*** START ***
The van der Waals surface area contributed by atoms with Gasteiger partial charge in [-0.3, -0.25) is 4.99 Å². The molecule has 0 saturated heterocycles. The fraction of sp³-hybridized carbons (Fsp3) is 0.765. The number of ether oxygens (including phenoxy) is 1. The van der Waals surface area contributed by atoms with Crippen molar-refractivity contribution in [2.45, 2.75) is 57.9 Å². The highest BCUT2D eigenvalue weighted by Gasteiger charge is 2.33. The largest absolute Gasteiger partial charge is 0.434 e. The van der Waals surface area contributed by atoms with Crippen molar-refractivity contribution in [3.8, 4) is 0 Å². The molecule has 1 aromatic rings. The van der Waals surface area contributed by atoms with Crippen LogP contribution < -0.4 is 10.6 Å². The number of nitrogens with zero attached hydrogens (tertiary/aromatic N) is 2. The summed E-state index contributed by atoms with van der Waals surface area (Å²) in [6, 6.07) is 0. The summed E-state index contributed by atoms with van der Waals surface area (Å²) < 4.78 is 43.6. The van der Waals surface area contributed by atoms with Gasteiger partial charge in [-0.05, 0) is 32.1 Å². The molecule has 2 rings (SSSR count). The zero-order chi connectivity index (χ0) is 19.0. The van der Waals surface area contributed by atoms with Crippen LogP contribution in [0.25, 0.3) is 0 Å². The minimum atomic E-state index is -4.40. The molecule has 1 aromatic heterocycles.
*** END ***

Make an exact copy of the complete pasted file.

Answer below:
The van der Waals surface area contributed by atoms with Gasteiger partial charge in [-0.3, -0.25) is 4.99 Å². The molecule has 0 saturated heterocycles. The fraction of sp³-hybridized carbons (Fsp3) is 0.765. The number of ether oxygens (including phenoxy) is 1. The van der Waals surface area contributed by atoms with Crippen molar-refractivity contribution in [2.45, 2.75) is 57.9 Å². The highest BCUT2D eigenvalue weighted by Gasteiger charge is 2.33. The largest absolute Gasteiger partial charge is 0.434 e. The van der Waals surface area contributed by atoms with Crippen molar-refractivity contribution in [3.8, 4) is 0 Å². The molecule has 1 aromatic rings. The van der Waals surface area contributed by atoms with Crippen LogP contribution < -0.4 is 10.6 Å². The number of nitrogens with zero attached hydrogens (tertiary/aromatic N) is 2. The summed E-state index contributed by atoms with van der Waals surface area (Å²) in [6, 6.07) is 0. The summed E-state index contributed by atoms with van der Waals surface area (Å²) < 4.78 is 43.6. The van der Waals surface area contributed by atoms with Gasteiger partial charge in [-0.05, 0) is 32.1 Å². The molecule has 2 rings (SSSR count). The zero-order chi connectivity index (χ0) is 19.0. The van der Waals surface area contributed by atoms with Crippen LogP contribution in [0.25, 0.3) is 0 Å². The minimum atomic E-state index is -4.40. The molecule has 1 aromatic heterocycles.